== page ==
At the University, Ambiyo became a household name and was elected the chair of Nairobi University Disabled Students Association and served in the position for the entire period she was a student.
“During admission of students, I would look out for students with disabilities to make sure that they were given special consideration including being assigned single rooms and served meals within rooms of residence,” says Ambiyo.
She lobbied the university to assign a van to ferry students from their rooms to lecture halls and made sure that they were familiar with available provisions.
“Upon completion of my studies at the university, I tarmacked for a year and was finally lucky when the University of Nairobi employed me as a junior administrator,” she says.
Ambiyo prides herself for playing a critical role in formulating Disability Policy at the University of Nairobi which has helped to raise awareness about disability and demystify beliefs associated with physical challenges.
She points out that before mainstreaming of disability, many people, even at the university did not understand what disability was all about.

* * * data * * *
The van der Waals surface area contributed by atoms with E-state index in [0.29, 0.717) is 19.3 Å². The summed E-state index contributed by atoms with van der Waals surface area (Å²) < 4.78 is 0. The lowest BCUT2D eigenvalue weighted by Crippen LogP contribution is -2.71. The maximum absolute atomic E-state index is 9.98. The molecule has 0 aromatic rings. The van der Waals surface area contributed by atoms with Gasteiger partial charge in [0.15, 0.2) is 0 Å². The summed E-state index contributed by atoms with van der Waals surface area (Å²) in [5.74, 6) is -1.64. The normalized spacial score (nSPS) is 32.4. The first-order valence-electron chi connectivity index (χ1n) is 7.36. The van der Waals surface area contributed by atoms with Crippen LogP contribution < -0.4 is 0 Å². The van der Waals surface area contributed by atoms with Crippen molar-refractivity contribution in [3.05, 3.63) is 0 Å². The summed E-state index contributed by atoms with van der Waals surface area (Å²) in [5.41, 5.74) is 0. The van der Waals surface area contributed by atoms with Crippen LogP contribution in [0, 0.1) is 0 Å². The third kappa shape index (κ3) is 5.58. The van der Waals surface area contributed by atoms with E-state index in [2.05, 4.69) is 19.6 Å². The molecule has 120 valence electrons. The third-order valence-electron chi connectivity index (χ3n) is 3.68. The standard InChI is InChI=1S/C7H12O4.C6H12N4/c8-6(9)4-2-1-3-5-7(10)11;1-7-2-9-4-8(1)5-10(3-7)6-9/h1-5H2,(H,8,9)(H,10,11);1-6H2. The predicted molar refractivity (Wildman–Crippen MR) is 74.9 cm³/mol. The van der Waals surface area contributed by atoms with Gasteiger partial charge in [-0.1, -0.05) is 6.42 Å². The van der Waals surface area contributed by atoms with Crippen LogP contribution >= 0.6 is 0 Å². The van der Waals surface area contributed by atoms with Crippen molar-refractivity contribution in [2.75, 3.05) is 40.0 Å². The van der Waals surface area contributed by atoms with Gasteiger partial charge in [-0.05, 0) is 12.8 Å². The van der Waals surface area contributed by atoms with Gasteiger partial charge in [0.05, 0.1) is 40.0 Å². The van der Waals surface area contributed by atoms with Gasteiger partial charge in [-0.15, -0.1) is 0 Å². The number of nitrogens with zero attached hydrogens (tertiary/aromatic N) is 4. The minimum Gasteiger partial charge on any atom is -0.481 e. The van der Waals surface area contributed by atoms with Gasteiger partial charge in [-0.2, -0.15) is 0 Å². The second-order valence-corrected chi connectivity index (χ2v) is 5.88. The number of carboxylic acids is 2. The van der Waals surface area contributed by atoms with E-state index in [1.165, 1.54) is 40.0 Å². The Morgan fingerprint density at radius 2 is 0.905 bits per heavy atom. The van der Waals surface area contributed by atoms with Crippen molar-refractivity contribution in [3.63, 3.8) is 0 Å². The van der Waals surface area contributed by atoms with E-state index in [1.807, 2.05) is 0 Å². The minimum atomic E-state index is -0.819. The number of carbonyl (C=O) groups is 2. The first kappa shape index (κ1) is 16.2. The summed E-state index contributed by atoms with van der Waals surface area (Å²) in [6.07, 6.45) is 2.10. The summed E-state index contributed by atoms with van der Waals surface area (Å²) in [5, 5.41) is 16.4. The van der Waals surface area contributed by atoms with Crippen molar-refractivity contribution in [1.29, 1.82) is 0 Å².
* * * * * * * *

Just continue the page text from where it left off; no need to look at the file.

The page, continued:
“There was a lot of stigmatization on the way issues were handled including promotions. There was a time I was denied a promotion on the basis of my disability. The head of department argued that the position was senior in rank and therefore I could not handle it as a person with disability. I was denied that promotion yet I had been ranked number one during the interview,” Ambiyo explains. She notes: “After a year I went for the same interview and I was promoted to the position of senior administrative assistant.”
She rose through the ranks and today she serves as an Assistant Registrar, a post equivalent to a lecturer at the university.
Today the university has established a committee that looks into disability matters. Persons with disabilities are encouraged to apply for jobs advertised both internally and externally and this has slightly helped to bring them on board in the decision making tables.
Ambiyo bounced into public limelight in 2009, following a government’s directive that all persons with disability must be registered with the National Council for Persons with Disabilities.